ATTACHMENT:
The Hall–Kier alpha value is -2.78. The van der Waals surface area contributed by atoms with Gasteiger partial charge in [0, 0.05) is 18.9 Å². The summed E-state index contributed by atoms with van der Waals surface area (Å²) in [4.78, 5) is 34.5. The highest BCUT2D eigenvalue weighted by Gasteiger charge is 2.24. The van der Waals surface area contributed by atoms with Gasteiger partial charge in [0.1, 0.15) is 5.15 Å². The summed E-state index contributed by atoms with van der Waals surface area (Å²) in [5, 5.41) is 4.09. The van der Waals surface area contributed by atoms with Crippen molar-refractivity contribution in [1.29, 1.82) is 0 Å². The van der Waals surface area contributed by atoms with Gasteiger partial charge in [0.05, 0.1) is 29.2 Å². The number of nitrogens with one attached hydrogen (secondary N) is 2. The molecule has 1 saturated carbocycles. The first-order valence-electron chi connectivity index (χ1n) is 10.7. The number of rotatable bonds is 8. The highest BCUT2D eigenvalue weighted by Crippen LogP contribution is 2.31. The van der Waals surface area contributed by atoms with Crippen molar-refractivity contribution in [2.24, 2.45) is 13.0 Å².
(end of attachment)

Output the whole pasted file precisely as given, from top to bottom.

The Hall–Kier alpha value is -2.78. The van der Waals surface area contributed by atoms with Gasteiger partial charge in [0, 0.05) is 18.9 Å². The summed E-state index contributed by atoms with van der Waals surface area (Å²) in [4.78, 5) is 34.5. The highest BCUT2D eigenvalue weighted by Gasteiger charge is 2.24. The van der Waals surface area contributed by atoms with Gasteiger partial charge in [0.1, 0.15) is 5.15 Å². The summed E-state index contributed by atoms with van der Waals surface area (Å²) in [5, 5.41) is 4.09. The van der Waals surface area contributed by atoms with Crippen molar-refractivity contribution in [1.29, 1.82) is 0 Å². The van der Waals surface area contributed by atoms with Gasteiger partial charge in [0.05, 0.1) is 29.2 Å². The number of nitrogens with one attached hydrogen (secondary N) is 2. The molecule has 1 saturated carbocycles. The first-order valence-electron chi connectivity index (χ1n) is 10.7. The number of rotatable bonds is 8. The highest BCUT2D eigenvalue weighted by Crippen LogP contribution is 2.31. The van der Waals surface area contributed by atoms with Crippen molar-refractivity contribution in [2.24, 2.45) is 13.0 Å².